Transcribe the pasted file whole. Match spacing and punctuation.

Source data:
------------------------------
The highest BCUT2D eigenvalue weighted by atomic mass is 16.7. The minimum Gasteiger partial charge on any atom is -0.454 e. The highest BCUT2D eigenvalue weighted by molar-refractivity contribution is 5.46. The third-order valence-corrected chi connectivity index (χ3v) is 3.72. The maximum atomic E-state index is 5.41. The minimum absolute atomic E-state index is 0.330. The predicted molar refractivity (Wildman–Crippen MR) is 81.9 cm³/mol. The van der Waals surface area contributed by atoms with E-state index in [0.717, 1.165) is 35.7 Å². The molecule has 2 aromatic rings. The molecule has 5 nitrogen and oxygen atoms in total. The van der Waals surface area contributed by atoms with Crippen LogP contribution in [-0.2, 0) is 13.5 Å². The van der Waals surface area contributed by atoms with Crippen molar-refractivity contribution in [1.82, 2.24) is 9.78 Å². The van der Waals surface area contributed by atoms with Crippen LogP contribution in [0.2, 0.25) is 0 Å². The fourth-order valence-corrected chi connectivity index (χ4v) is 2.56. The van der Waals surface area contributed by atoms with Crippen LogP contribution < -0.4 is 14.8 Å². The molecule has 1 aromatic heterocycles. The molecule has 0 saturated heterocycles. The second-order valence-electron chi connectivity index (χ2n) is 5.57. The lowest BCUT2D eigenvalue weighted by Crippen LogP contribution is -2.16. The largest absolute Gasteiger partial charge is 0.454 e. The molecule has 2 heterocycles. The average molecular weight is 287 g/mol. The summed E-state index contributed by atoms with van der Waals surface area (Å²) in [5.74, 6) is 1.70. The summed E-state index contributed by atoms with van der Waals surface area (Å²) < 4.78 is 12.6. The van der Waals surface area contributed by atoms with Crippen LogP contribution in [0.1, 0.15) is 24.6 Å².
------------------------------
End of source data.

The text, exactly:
The highest BCUT2D eigenvalue weighted by atomic mass is 16.7. The minimum Gasteiger partial charge on any atom is -0.454 e. The highest BCUT2D eigenvalue weighted by molar-refractivity contribution is 5.46. The third-order valence-corrected chi connectivity index (χ3v) is 3.72. The maximum atomic E-state index is 5.41. The minimum absolute atomic E-state index is 0.330. The predicted molar refractivity (Wildman–Crippen MR) is 81.9 cm³/mol. The van der Waals surface area contributed by atoms with E-state index in [0.717, 1.165) is 35.7 Å². The molecule has 2 aromatic rings. The molecule has 5 nitrogen and oxygen atoms in total. The van der Waals surface area contributed by atoms with Crippen LogP contribution in [-0.2, 0) is 13.5 Å². The van der Waals surface area contributed by atoms with Crippen molar-refractivity contribution in [1.82, 2.24) is 9.78 Å². The van der Waals surface area contributed by atoms with Crippen LogP contribution in [0.2, 0.25) is 0 Å². The fourth-order valence-corrected chi connectivity index (χ4v) is 2.56. The van der Waals surface area contributed by atoms with Crippen LogP contribution < -0.4 is 14.8 Å². The molecule has 1 aromatic heterocycles. The molecule has 0 saturated heterocycles. The second-order valence-electron chi connectivity index (χ2n) is 5.57. The lowest BCUT2D eigenvalue weighted by Crippen LogP contribution is -2.16. The largest absolute Gasteiger partial charge is 0.454 e. The molecule has 2 heterocycles. The average molecular weight is 287 g/mol. The summed E-state index contributed by atoms with van der Waals surface area (Å²) in [5.74, 6) is 1.70. The summed E-state index contributed by atoms with van der Waals surface area (Å²) < 4.78 is 12.6. The van der Waals surface area contributed by atoms with Crippen LogP contribution in [0.1, 0.15) is 24.6 Å².